Combine a firestorm with some tumbleweeds and a dust devil and you get a massive vortex that’s unlike anything you’ve seen before. Watch as fire experts in Rocky Mountain, Arkansas come face-to-face with a smoky, debris-littered dust devil moving across a burning field.
Dust devils are not nearly as powerful or destructive as tornados, but that does not stop the cautious men in the video from keeping their distance. Dust devils form when hot air near the ground finds a section of low-pressure cool air above it. When this happens, the hot air quickly rises and under certain conditions it can start to rotate, forming a vertical column.
Usually, the air near the surface heats up due to radiation from the Sun. But it looks like what happened in this scenario is that the heat from the controlled fire initiated the vortex. And as the dust devil grew, it began collecting nearby tumbleweeds in the process – the large, black, floating clumps.
The more mass the dust devil picks up, the more that moves to the center of the vortex. As a result, the dust devil’s rotation velocity intensifies because angular momentum is conserved.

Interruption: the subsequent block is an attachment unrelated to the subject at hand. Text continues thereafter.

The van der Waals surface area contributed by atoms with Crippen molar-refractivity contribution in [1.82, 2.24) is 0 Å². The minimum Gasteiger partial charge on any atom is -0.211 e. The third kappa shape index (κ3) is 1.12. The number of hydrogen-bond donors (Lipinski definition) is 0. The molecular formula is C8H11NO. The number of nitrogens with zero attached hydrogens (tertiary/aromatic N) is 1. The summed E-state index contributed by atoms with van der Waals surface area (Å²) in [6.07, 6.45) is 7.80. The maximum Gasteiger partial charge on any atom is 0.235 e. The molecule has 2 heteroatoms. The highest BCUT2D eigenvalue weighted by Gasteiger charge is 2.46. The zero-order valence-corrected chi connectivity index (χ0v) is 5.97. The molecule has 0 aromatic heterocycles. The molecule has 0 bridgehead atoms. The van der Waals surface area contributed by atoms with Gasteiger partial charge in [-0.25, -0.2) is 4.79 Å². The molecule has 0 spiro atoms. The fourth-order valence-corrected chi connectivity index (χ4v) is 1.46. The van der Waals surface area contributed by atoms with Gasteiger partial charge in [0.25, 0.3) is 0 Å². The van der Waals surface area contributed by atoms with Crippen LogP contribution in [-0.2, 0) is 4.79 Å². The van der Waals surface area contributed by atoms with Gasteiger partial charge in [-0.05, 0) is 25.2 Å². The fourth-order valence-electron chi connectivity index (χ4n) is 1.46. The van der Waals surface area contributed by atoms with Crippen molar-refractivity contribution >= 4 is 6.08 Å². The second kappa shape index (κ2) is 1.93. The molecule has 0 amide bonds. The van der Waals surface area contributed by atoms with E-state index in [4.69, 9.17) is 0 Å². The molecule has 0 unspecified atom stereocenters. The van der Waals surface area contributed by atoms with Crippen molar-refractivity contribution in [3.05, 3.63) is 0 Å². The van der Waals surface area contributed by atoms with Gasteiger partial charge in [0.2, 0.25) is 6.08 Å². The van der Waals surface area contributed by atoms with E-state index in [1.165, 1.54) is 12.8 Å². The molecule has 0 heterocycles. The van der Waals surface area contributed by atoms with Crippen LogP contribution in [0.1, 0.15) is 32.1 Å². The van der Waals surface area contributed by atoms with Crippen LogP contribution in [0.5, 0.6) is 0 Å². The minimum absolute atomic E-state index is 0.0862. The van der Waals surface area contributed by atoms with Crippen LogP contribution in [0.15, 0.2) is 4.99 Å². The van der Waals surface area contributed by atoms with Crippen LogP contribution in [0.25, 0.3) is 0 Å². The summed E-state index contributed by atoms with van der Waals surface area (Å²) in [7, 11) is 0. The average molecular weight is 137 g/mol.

About 3 minutes into the video, the dust devil sweeps the fire up into its funnel. As a result, you get an example of what’s called a fire tornado
. Fire can reach significantly greater heights when it is in a vertical, rotating funnel than it ever could on its own. This is because there is an updraft inside the column that coaxes the flames skyward.
Like dust devils, tornadoes can manipulate fire in a similar way. Because tornadoes are often more powerful than dust devils, real fire tornadoes are an incredible spectacle to behold. Here is one example: